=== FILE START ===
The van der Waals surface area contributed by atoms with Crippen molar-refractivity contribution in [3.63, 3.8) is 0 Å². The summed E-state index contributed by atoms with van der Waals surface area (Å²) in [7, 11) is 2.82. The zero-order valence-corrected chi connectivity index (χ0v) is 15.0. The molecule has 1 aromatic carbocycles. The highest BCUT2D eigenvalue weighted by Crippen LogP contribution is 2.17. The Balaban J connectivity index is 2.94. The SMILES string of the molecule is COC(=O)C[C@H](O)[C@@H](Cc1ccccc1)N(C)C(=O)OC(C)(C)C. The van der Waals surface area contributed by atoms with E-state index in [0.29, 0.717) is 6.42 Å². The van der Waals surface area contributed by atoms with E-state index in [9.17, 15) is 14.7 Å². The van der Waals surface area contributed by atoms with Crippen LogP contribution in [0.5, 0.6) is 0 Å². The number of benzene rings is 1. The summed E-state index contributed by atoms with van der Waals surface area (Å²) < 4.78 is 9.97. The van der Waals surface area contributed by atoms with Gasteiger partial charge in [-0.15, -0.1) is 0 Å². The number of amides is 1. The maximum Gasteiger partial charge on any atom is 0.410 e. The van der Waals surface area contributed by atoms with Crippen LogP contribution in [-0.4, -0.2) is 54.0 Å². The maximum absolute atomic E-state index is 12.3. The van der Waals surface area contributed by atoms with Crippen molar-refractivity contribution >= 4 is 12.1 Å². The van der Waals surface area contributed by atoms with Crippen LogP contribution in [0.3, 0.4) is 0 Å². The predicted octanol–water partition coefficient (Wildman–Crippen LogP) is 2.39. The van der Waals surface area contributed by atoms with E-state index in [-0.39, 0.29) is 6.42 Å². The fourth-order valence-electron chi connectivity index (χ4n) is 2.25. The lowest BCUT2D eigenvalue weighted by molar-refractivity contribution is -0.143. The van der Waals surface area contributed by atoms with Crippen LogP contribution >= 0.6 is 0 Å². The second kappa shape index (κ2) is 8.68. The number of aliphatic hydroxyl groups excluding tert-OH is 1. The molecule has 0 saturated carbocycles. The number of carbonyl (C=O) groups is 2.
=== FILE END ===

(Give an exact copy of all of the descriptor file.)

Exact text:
The van der Waals surface area contributed by atoms with Crippen molar-refractivity contribution in [3.63, 3.8) is 0 Å². The summed E-state index contributed by atoms with van der Waals surface area (Å²) in [7, 11) is 2.82. The zero-order valence-corrected chi connectivity index (χ0v) is 15.0. The molecule has 1 aromatic carbocycles. The highest BCUT2D eigenvalue weighted by Crippen LogP contribution is 2.17. The Balaban J connectivity index is 2.94. The SMILES string of the molecule is COC(=O)C[C@H](O)[C@@H](Cc1ccccc1)N(C)C(=O)OC(C)(C)C. The van der Waals surface area contributed by atoms with E-state index in [0.29, 0.717) is 6.42 Å². The van der Waals surface area contributed by atoms with E-state index in [9.17, 15) is 14.7 Å². The van der Waals surface area contributed by atoms with Crippen LogP contribution in [0.5, 0.6) is 0 Å². The number of benzene rings is 1. The summed E-state index contributed by atoms with van der Waals surface area (Å²) < 4.78 is 9.97. The van der Waals surface area contributed by atoms with Gasteiger partial charge in [-0.15, -0.1) is 0 Å². The number of amides is 1. The maximum Gasteiger partial charge on any atom is 0.410 e. The van der Waals surface area contributed by atoms with Crippen LogP contribution in [-0.4, -0.2) is 54.0 Å². The maximum absolute atomic E-state index is 12.3. The van der Waals surface area contributed by atoms with Crippen molar-refractivity contribution >= 4 is 12.1 Å². The van der Waals surface area contributed by atoms with Crippen LogP contribution in [0.3, 0.4) is 0 Å². The predicted octanol–water partition coefficient (Wildman–Crippen LogP) is 2.39. The van der Waals surface area contributed by atoms with E-state index in [-0.39, 0.29) is 6.42 Å². The fourth-order valence-electron chi connectivity index (χ4n) is 2.25. The lowest BCUT2D eigenvalue weighted by molar-refractivity contribution is -0.143. The van der Waals surface area contributed by atoms with Crippen LogP contribution >= 0.6 is 0 Å². The second kappa shape index (κ2) is 8.68. The number of aliphatic hydroxyl groups excluding tert-OH is 1. The molecule has 0 saturated carbocycles. The number of carbonyl (C=O) groups is 2.